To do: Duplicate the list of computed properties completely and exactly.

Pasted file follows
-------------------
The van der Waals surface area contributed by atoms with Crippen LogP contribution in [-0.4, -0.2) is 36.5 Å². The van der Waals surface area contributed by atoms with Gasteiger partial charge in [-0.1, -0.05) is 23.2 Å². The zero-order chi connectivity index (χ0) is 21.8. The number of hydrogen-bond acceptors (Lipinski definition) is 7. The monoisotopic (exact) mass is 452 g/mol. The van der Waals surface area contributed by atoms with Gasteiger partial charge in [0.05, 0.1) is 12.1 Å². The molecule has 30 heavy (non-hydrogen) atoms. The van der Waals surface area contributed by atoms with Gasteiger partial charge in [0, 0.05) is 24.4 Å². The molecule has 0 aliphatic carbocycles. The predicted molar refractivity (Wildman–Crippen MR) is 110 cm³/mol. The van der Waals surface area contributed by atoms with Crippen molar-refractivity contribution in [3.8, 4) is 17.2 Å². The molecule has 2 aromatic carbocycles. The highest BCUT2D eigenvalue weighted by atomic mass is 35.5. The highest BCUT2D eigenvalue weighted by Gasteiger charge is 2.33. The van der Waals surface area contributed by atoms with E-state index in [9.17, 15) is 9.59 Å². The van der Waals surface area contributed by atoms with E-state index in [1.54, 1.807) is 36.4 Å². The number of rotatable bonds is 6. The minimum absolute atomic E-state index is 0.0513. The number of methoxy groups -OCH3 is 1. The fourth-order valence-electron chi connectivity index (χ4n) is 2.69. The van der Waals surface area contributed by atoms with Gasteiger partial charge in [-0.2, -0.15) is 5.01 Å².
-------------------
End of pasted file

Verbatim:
The van der Waals surface area contributed by atoms with Crippen LogP contribution in [-0.4, -0.2) is 36.5 Å². The van der Waals surface area contributed by atoms with Gasteiger partial charge in [-0.1, -0.05) is 23.2 Å². The zero-order chi connectivity index (χ0) is 21.8. The number of hydrogen-bond acceptors (Lipinski definition) is 7. The monoisotopic (exact) mass is 452 g/mol. The van der Waals surface area contributed by atoms with Gasteiger partial charge in [0.05, 0.1) is 12.1 Å². The molecule has 30 heavy (non-hydrogen) atoms. The van der Waals surface area contributed by atoms with Gasteiger partial charge in [0, 0.05) is 24.4 Å². The molecule has 0 aliphatic carbocycles. The predicted molar refractivity (Wildman–Crippen MR) is 110 cm³/mol. The van der Waals surface area contributed by atoms with Crippen molar-refractivity contribution in [3.8, 4) is 17.2 Å². The molecule has 2 aromatic carbocycles. The highest BCUT2D eigenvalue weighted by atomic mass is 35.5. The highest BCUT2D eigenvalue weighted by Gasteiger charge is 2.33. The van der Waals surface area contributed by atoms with E-state index in [9.17, 15) is 9.59 Å². The van der Waals surface area contributed by atoms with E-state index in [1.54, 1.807) is 36.4 Å². The number of rotatable bonds is 6. The minimum absolute atomic E-state index is 0.0513. The number of methoxy groups -OCH3 is 1. The fourth-order valence-electron chi connectivity index (χ4n) is 2.69. The van der Waals surface area contributed by atoms with Gasteiger partial charge in [-0.2, -0.15) is 5.01 Å².